Prosecutors has broad discretion - Some of my past shoplifting cases were resolved in one single hearing, either by a fine or outright dismissal without leaving any record; other cases will take more time and effort. It all depends. Considering your young age, first time offender, and the relatively low value of the property, the court will likely be lenient.
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Given that the police came you will most likely be recieving in the mail a summons to attend a clerk's hearing to determine if there is probable cause to issue criminal charges. If you recieve this summons you should contact and retain a criminal defense attorney. A clerk's hearing is a very good opportunity to avoid having this come up on your criminal record and the clerk has descretion to issue or dismiss the criminal case at this stage even if there is probable cause.
You will also most likely receive from the store or its attorney a civil demand letter. MA law allows stores to file civil law suits for shoplifting cases to recover actual damages and an additional $500. I usually advise people to ignore the civil demand letter from the store, the store would have to file a lawsuit to collect and they rarely do because it is not cost effective.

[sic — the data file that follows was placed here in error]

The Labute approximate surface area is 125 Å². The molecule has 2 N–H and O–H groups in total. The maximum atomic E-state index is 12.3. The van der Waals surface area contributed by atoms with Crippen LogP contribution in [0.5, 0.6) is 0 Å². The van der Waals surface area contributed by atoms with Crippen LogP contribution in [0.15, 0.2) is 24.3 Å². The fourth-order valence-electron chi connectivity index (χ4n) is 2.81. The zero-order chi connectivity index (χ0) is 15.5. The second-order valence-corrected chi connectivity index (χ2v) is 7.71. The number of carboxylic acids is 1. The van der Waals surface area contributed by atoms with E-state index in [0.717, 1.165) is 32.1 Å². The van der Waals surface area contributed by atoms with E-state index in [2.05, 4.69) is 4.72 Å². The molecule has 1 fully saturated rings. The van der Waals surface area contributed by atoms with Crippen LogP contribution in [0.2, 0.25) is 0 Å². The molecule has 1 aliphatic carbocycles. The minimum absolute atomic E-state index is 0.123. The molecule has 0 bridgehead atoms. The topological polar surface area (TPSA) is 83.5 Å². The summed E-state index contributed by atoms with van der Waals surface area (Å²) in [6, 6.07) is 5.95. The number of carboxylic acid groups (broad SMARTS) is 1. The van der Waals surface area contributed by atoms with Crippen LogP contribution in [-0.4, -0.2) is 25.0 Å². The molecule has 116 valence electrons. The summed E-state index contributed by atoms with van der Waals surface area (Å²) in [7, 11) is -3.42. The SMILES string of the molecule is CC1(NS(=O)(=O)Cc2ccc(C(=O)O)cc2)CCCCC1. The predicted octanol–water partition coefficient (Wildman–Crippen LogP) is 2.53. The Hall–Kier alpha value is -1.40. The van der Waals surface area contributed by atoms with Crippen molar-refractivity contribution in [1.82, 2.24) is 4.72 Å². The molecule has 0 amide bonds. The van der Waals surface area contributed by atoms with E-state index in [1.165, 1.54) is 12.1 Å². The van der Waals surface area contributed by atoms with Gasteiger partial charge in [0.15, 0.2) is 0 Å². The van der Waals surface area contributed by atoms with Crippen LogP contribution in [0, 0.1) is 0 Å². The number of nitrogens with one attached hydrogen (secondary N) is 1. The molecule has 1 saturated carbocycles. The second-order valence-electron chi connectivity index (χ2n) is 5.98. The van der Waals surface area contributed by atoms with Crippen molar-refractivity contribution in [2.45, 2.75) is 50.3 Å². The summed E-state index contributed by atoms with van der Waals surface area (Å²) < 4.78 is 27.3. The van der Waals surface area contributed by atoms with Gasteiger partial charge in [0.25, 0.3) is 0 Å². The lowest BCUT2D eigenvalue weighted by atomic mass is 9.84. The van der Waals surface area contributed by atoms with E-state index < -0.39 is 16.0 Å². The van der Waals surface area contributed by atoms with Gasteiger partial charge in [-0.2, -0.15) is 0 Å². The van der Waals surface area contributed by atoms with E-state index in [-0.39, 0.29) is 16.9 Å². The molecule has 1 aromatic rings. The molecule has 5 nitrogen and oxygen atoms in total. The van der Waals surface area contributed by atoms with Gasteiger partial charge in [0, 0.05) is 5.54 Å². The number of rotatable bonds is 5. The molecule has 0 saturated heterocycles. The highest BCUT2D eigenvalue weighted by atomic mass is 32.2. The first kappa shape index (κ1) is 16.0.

I have supplied links below for more information on Clerk's Hearings and Shoplifting cases.
David Newton, Esq.
This is not intended as legal advice and does not create an attorney-client relationship.
That the police are involved indicates that UA intends to prosecute. You will likely receive a notice to appear at a clerk magistrate's show cause hearing.
To minimize the damage from this event, you may wish to retain counsel. The MA and Boston bar associations can provide referrals.
The foregoing is for general information purposes and does not establish an attorney-client relationship.
You will likely get a summons to appear in court. This will be for either a Magistrate's Hearing (see link at the end) or for an Arraignment. Either way, you'll need to consult with an attorney ASAP.
The summons will likely go to the address the police have for you, unless that address changes somehow (contact through an attorney).
If you get arraigned (officially charged) it will show up on your CORI, unless it is sealed. There is more to what's on your record and what is reported, but at this stage it is too early to say due to the fact that the situation may go in different directions.
Lastly, UA may send you a demand letter to pay a fine. This is a civil demand, and you are not obligated to pay it unless there is a court order directing you to do so (they would need to sue you in Small Claims Court).
Hope this helps and good luck.
Ilir Kavaja, Esq.
The above is NOT legal advice, and is NOT intended to be legal advice. No Attorney-Client relationship is created through the above answer.